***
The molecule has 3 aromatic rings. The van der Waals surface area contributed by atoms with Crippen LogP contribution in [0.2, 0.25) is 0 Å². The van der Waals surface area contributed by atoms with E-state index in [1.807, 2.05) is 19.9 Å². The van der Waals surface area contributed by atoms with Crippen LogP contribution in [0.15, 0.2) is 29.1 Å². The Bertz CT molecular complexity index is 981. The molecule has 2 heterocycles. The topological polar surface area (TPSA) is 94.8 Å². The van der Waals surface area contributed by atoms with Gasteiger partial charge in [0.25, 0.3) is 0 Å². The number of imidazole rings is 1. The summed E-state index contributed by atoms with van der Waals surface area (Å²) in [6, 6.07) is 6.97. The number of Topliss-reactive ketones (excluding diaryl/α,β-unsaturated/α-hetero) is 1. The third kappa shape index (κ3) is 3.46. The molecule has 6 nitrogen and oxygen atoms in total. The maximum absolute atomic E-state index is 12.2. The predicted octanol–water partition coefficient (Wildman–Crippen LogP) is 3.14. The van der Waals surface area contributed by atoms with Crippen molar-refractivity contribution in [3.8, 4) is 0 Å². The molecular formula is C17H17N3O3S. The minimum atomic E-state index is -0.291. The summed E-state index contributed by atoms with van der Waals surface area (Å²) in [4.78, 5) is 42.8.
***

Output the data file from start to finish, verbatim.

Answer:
The molecule has 3 aromatic rings. The van der Waals surface area contributed by atoms with Crippen LogP contribution in [0.2, 0.25) is 0 Å². The van der Waals surface area contributed by atoms with E-state index in [1.807, 2.05) is 19.9 Å². The van der Waals surface area contributed by atoms with Crippen LogP contribution in [0.15, 0.2) is 29.1 Å². The Bertz CT molecular complexity index is 981. The molecule has 2 heterocycles. The topological polar surface area (TPSA) is 94.8 Å². The van der Waals surface area contributed by atoms with Gasteiger partial charge in [0.25, 0.3) is 0 Å². The number of imidazole rings is 1. The summed E-state index contributed by atoms with van der Waals surface area (Å²) in [6, 6.07) is 6.97. The number of Topliss-reactive ketones (excluding diaryl/α,β-unsaturated/α-hetero) is 1. The third kappa shape index (κ3) is 3.46. The molecule has 6 nitrogen and oxygen atoms in total. The maximum absolute atomic E-state index is 12.2. The predicted octanol–water partition coefficient (Wildman–Crippen LogP) is 3.14. The van der Waals surface area contributed by atoms with Crippen molar-refractivity contribution in [3.8, 4) is 0 Å². The molecular formula is C17H17N3O3S. The minimum atomic E-state index is -0.291. The summed E-state index contributed by atoms with van der Waals surface area (Å²) in [4.78, 5) is 42.8.